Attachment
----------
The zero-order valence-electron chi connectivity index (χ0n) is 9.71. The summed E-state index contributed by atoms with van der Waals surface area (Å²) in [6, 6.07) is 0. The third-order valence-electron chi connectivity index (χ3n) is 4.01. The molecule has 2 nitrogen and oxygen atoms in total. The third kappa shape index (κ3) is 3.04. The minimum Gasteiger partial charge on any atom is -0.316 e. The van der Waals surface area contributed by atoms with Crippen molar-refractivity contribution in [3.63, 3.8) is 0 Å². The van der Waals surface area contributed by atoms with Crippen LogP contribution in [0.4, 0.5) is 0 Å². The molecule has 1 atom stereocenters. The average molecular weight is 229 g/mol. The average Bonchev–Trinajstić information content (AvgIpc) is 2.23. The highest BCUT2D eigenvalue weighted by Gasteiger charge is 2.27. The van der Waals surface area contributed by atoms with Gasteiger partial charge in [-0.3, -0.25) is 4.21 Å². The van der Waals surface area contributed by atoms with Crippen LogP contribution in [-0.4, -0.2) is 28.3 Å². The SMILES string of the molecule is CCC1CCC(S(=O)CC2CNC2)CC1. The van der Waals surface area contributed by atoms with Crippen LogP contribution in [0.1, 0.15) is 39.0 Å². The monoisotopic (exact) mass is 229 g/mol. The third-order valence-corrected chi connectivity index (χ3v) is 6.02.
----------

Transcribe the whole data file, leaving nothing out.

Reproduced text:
The zero-order valence-electron chi connectivity index (χ0n) is 9.71. The summed E-state index contributed by atoms with van der Waals surface area (Å²) in [6, 6.07) is 0. The third-order valence-electron chi connectivity index (χ3n) is 4.01. The molecule has 2 nitrogen and oxygen atoms in total. The third kappa shape index (κ3) is 3.04. The minimum Gasteiger partial charge on any atom is -0.316 e. The van der Waals surface area contributed by atoms with Crippen molar-refractivity contribution in [3.63, 3.8) is 0 Å². The van der Waals surface area contributed by atoms with Crippen LogP contribution in [0.4, 0.5) is 0 Å². The molecule has 1 atom stereocenters. The average molecular weight is 229 g/mol. The average Bonchev–Trinajstić information content (AvgIpc) is 2.23. The highest BCUT2D eigenvalue weighted by Gasteiger charge is 2.27. The van der Waals surface area contributed by atoms with Gasteiger partial charge in [-0.3, -0.25) is 4.21 Å². The van der Waals surface area contributed by atoms with Crippen LogP contribution in [-0.4, -0.2) is 28.3 Å². The SMILES string of the molecule is CCC1CCC(S(=O)CC2CNC2)CC1. The van der Waals surface area contributed by atoms with Crippen LogP contribution in [0.1, 0.15) is 39.0 Å². The monoisotopic (exact) mass is 229 g/mol. The third-order valence-corrected chi connectivity index (χ3v) is 6.02.